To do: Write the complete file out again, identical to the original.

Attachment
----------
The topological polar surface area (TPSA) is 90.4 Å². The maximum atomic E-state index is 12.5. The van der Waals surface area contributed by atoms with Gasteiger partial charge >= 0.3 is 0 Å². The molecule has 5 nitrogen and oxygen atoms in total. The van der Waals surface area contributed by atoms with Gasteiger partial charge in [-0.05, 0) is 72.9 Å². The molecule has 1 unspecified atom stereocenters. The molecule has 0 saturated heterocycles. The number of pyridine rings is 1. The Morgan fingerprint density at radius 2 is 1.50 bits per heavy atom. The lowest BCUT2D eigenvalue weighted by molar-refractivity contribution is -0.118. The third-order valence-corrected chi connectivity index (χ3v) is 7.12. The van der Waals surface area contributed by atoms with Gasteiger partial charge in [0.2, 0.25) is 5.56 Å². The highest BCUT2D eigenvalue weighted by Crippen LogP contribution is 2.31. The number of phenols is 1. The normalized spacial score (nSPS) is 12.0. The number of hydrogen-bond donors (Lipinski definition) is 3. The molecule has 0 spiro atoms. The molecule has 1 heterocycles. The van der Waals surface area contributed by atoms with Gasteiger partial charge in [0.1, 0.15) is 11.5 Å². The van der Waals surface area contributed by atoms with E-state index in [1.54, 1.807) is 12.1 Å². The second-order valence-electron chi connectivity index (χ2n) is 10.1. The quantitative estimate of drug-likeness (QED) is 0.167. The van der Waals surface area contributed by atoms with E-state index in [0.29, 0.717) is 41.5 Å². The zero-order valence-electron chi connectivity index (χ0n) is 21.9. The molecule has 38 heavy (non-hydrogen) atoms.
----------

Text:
The topological polar surface area (TPSA) is 90.4 Å². The maximum atomic E-state index is 12.5. The van der Waals surface area contributed by atoms with Gasteiger partial charge >= 0.3 is 0 Å². The molecule has 5 nitrogen and oxygen atoms in total. The van der Waals surface area contributed by atoms with Gasteiger partial charge in [-0.05, 0) is 72.9 Å². The molecule has 1 unspecified atom stereocenters. The molecule has 0 saturated heterocycles. The number of pyridine rings is 1. The Morgan fingerprint density at radius 2 is 1.50 bits per heavy atom. The lowest BCUT2D eigenvalue weighted by molar-refractivity contribution is -0.118. The third-order valence-corrected chi connectivity index (χ3v) is 7.12. The van der Waals surface area contributed by atoms with Gasteiger partial charge in [0.2, 0.25) is 5.56 Å². The highest BCUT2D eigenvalue weighted by Crippen LogP contribution is 2.31. The number of phenols is 1. The normalized spacial score (nSPS) is 12.0. The number of hydrogen-bond donors (Lipinski definition) is 3. The molecule has 0 spiro atoms. The molecule has 1 heterocycles. The van der Waals surface area contributed by atoms with Gasteiger partial charge in [0.1, 0.15) is 11.5 Å². The van der Waals surface area contributed by atoms with E-state index in [1.54, 1.807) is 12.1 Å². The second-order valence-electron chi connectivity index (χ2n) is 10.1. The quantitative estimate of drug-likeness (QED) is 0.167. The van der Waals surface area contributed by atoms with E-state index in [0.29, 0.717) is 41.5 Å². The zero-order valence-electron chi connectivity index (χ0n) is 21.9. The molecule has 38 heavy (non-hydrogen) atoms.